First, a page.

Forty-eight hours before last Thursday’s SSMU council, The McGill Tribune received documents containing a motion that would force The Tribune out of the Students’ Society. This decision was apparently made after months of consideration and discussion that we were never informed of or involved in. While we at The Tribune do not object to becoming an independent media organization, we do object to the way in which this decision was made by the SSMU executive.
This sets a dangerous precedent for SSMU’s treatment of its clubs and services. This motion was vague, making claims on both our and students’ behalf without consulting either. This is not how to go about independence.
The motion, as it was written, gave The Tribune four months to write entirely new by-laws, hire a new full-time ad manager, sign a new Memorandum of Agreement with McGill and win a hefty fee levy. This original motion was a potentially devastating proposition, despite the SSMU executive committee’s assertions to the contrary. It would have given The Tribune – with a new and untested team of full-time student editors with no political or management experience – just one semester to create a new business before all ties were severed between the Society and The Tribune.
The motion stems from the fact that SSMU was unhappy that they were expected to shoulder financial and legal responsibility for the paper, without any editorial control of our content. They found this relationship unsatisfactory and wanted either complete control or no responsibility whatsoever. But SSMU does not exist for the benefit of Council or the executive. It exists to create a rich and vibrant student life. A recent referendum question overwhelmingly affirmed that SSMU’s priority should remain the funding of clubs and services.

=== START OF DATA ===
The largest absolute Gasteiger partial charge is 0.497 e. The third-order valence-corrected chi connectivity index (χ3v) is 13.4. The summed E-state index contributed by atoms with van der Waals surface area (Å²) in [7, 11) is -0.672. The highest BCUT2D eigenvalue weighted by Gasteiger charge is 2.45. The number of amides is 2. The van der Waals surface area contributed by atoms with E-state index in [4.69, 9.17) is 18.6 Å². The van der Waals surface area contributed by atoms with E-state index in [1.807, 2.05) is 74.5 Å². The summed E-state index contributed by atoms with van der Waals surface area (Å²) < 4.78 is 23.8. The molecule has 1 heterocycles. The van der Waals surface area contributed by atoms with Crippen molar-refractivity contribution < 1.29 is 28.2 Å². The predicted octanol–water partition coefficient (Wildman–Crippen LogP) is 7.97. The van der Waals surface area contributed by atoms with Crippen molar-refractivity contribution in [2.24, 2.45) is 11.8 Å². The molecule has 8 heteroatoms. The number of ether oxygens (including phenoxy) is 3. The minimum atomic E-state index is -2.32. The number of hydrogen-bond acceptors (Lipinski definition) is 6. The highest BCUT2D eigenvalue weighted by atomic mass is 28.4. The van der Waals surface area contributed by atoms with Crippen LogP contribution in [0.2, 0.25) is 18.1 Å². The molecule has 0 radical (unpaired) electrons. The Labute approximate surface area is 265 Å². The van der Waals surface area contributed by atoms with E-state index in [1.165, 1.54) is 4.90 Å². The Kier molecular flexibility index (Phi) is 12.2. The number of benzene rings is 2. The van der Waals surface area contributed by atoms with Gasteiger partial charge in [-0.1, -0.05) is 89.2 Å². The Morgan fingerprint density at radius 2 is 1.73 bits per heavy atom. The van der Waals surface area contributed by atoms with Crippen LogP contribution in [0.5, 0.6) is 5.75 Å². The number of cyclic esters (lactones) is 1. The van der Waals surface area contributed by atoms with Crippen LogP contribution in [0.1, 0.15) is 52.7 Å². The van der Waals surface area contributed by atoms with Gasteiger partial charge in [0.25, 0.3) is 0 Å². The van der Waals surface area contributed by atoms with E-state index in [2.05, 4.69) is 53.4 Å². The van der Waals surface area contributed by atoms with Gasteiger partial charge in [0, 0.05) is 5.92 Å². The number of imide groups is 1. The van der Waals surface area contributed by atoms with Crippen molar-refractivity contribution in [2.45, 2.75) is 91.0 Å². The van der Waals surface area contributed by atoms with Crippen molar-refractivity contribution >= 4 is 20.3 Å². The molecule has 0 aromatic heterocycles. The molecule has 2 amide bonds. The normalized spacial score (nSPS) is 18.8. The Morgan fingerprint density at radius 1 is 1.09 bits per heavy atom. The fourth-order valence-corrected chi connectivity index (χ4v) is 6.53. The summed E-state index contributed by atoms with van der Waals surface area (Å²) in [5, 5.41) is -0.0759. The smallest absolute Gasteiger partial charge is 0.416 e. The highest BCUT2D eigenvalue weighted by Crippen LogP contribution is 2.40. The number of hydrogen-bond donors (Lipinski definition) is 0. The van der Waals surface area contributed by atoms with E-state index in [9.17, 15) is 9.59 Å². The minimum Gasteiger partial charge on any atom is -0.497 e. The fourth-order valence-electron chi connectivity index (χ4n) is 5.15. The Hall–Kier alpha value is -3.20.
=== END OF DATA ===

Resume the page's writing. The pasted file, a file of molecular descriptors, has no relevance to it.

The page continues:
The SSMU executive asserted that the current relationship is neither beneficial nor working properly. However, we’ve negotiated for the last two years with SSMU to fix our sometimes-troubled relationship. President Jake Itzkowitz informed us that the spirit of this motion was related to our content. However, concerns about the strained relationship led to the creation of a Board of Directors to monitor and address content complaints last year. No complaint has ever been brought to the Board of Directors.
Claims that dialogue has not been productive are unfounded as the mechanisms in place have never been tried.
The Tribune has a 27-year history on this campus. We were created by SSMU Council in 1981. For the current executive to treat a hard-working and productive student newspaper in this manner is despicable and is a betrayal of the students they are intended to represent. Claims by Council members that we’re not a popular service just shows how out of touch executives are with the general student body. Just last year The Tribune established a fee through a referendum, showing that we do in fact have support and readership on campus. Thursday night made the best of a terrible situation and we would like to thank all those councillors who worked with us at the lastw minute to put our concerns on the floor and all those students who showed up to support us.
The Tribune asked to run this piece in The Daily because they wanted people to actually read it.